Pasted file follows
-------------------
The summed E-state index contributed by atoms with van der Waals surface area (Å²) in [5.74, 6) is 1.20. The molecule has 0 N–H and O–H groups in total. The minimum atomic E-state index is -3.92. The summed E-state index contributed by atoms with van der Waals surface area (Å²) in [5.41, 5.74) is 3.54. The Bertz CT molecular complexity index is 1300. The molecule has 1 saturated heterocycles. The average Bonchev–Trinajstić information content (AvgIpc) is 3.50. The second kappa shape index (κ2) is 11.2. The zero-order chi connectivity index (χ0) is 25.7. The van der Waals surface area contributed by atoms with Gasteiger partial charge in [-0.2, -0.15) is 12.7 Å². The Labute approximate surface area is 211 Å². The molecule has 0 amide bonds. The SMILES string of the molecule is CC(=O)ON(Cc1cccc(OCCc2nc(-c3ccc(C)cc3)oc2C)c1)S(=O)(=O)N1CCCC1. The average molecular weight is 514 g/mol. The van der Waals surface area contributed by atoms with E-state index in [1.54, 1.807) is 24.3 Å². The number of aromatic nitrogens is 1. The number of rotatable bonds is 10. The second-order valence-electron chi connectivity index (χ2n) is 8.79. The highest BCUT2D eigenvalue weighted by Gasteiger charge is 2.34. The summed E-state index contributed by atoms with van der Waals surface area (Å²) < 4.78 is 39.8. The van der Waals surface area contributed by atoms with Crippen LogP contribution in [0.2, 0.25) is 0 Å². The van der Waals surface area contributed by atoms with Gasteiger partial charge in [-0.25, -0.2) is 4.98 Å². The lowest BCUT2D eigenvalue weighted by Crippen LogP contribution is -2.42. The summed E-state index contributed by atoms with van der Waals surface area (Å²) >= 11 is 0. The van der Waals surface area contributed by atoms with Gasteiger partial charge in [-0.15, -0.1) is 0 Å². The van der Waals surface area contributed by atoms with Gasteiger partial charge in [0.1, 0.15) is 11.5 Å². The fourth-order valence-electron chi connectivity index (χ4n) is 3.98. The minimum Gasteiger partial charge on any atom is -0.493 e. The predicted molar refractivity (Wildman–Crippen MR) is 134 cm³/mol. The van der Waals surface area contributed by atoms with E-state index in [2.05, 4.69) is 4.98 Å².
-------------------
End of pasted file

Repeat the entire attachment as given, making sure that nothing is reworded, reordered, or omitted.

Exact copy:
The summed E-state index contributed by atoms with van der Waals surface area (Å²) in [5.74, 6) is 1.20. The molecule has 0 N–H and O–H groups in total. The minimum atomic E-state index is -3.92. The summed E-state index contributed by atoms with van der Waals surface area (Å²) in [5.41, 5.74) is 3.54. The Bertz CT molecular complexity index is 1300. The molecule has 1 saturated heterocycles. The average Bonchev–Trinajstić information content (AvgIpc) is 3.50. The second kappa shape index (κ2) is 11.2. The zero-order chi connectivity index (χ0) is 25.7. The van der Waals surface area contributed by atoms with Gasteiger partial charge in [-0.2, -0.15) is 12.7 Å². The Labute approximate surface area is 211 Å². The molecule has 0 amide bonds. The SMILES string of the molecule is CC(=O)ON(Cc1cccc(OCCc2nc(-c3ccc(C)cc3)oc2C)c1)S(=O)(=O)N1CCCC1. The average molecular weight is 514 g/mol. The van der Waals surface area contributed by atoms with E-state index in [1.54, 1.807) is 24.3 Å². The number of aromatic nitrogens is 1. The number of rotatable bonds is 10. The second-order valence-electron chi connectivity index (χ2n) is 8.79. The highest BCUT2D eigenvalue weighted by Gasteiger charge is 2.34. The summed E-state index contributed by atoms with van der Waals surface area (Å²) < 4.78 is 39.8. The van der Waals surface area contributed by atoms with Crippen LogP contribution in [0.2, 0.25) is 0 Å². The van der Waals surface area contributed by atoms with Gasteiger partial charge in [-0.25, -0.2) is 4.98 Å². The lowest BCUT2D eigenvalue weighted by Crippen LogP contribution is -2.42. The summed E-state index contributed by atoms with van der Waals surface area (Å²) >= 11 is 0. The van der Waals surface area contributed by atoms with Gasteiger partial charge in [-0.15, -0.1) is 0 Å². The van der Waals surface area contributed by atoms with Gasteiger partial charge in [0.1, 0.15) is 11.5 Å². The fourth-order valence-electron chi connectivity index (χ4n) is 3.98. The minimum Gasteiger partial charge on any atom is -0.493 e. The predicted molar refractivity (Wildman–Crippen MR) is 134 cm³/mol. The van der Waals surface area contributed by atoms with E-state index in [2.05, 4.69) is 4.98 Å².